The town of Salem is infamous for the deadliest witch hunt in our nation’s history. The Salem Witch Trials took place from 1692-1693 after two young girls became ill. When the local doctor could not find anything wrong with the girls, it was blamed on witch craft. Fueled by fear and ignorance, the hysteria spread and over 200 people were accused of witch craft. A total of 20 people were found guilty. Most were hung at Gallow’s Hill and one man was even crushed to death.
Where witches were once persecuted, they are now celebrated. For the entire month of October, the town celebrates “Haunted Happenings.” For a listing of Halloween events, click here.
While Salem truly comes alive around Halloween, it is packed with people and parking is limited. If you are with young kids who tend to not like waiting around (like mine), avoid weekends in October at all costs. We visited on a Saturday and arrived early to beat the crowds. It took us 30 minutes to find a parking spot and the line for the Witch Museum wrapped around two blocks. Don’t let it put you off, just be prepared and come early. One other thing to note if you are with small children, is that many people dress up in scary costumes with the intention of getting you to take their picture with them (and give them a tip). While my boys thought it was great, I was glad that I left the baby at home.
The Salem Witch Museum is the premiere place to visit in town, but since the wait was several hours, we skipped it. We stumbled upon The Witch History Museum and by some miracle, there was no line. This museum brought us on a guided tour of life size scenes depicting Old Salem and told a historically accurate account of what happened in 1692. You can save $8 by purchasing a combination ticket that includes entry to the New England Pirate Museum and the Witch Dungeon Museum. If you can’t tell- there are loads of these little museums around town. One is enough for me.
After that, we continued to stroll down Essex Street which is closed off from traffic and is where all of the action is. There is always something to look at in Salem- from street performers to people in movie quality costumes. After crossing Washington Street, we discovered a shop called Harrison’s which the boys loved. It was a comic book shop with penny candy, so basically a combination of their two favorite things.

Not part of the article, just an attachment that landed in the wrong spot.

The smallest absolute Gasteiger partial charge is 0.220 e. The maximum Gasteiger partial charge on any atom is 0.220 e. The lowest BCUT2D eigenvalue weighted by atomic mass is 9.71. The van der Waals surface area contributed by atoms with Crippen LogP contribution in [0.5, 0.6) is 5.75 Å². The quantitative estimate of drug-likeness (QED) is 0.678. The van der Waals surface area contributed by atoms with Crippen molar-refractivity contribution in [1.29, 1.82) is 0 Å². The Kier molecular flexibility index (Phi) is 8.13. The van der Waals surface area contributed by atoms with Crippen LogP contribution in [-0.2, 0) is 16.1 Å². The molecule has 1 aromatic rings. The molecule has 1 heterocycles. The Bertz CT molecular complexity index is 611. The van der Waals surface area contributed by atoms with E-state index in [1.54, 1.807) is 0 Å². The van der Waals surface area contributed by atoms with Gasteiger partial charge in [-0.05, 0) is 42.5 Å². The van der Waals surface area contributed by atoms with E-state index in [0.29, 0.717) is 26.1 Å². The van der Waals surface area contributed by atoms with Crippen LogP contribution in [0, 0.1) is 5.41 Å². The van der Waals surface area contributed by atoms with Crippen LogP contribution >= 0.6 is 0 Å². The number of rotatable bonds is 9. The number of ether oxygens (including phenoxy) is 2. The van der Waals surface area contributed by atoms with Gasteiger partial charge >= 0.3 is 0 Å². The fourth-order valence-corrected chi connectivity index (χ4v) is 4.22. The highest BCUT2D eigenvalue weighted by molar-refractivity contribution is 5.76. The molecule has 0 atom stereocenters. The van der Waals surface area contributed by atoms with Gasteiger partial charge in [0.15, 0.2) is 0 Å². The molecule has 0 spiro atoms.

The restaurants in the center had lines out the door. We were starving at this point, so we walked over to Flatbread Company. The fact that it was a block away from the main drag meant that there was no wait. Not only do they have excellent food, there was a bowling alley attached! We had so much fun playing candle pin bowling at Derby Lanes. It is full service on that side as well so you can get your pizzas while you play.
After lunch, we walked back up through Artist’s Alley to Maria’s Sweet Something’s for ice cream cones. I highly recommend the maple walnut ice cream! I like that area because there are some really cute boutique shops and it’s not as crazy at the main street.
As you walk up Charter Street, stop in to the Burying Point Cemetery which contains the graves of a Mayflower pilgrim and witchcraft trial judge John Hathorne. As you exit the cemetery, you can walk along a memorial to the 14 young girls and 6 men who were killed during the trials. The dates and method of execution are listed making it an eerie experience.
There is a path you can cut through beside the Peabody Essex Museum to get back to Essex Street. We visited our two favorite shops in town. New England Magic is such a great place. It is filled to the brim with magic wands, potion books, brooms, and crystal balls. There is even a palm reader. No trip to Salem is complete without a visit to this shop. This year I was so excited to visit Wynott’s Fine Wands. Although there is no connection, it feels like you have stepped inside of a Harry Potter book. It is a dark, candle lit store with heavy iron chandeliers and floor to ceiling stacks of wand boxes. My boys loved picking out a magic wand (or did the wand pick them???).
In front of the Peabody Essex Museum, there is a brick courtyard that my kids love to play on. We sat here for a good hour just listening to the live music and playing with the other children. It’s a great place to sit back, relax and people watch.
There is so much to do in Salem, you will be hard pressed to fit it into one day. Some other activities that we would like to do in the future are: take a trolley tour, visit the House of the Seven Gables, do a Candlelit ghostly walking tour, and see a performance of Cry Innocent. The Peabody Essex Museum is a fabulous art museum where you could spend the better half of a day. Older children would love having a witchy photo shoot at Witch Pix Costume Studio (and by older children, I mean myself) and playing games at Willows Arcade. If you are a 90’s girl like me, you would love all the Hocus Pocus movie sites around town as well.
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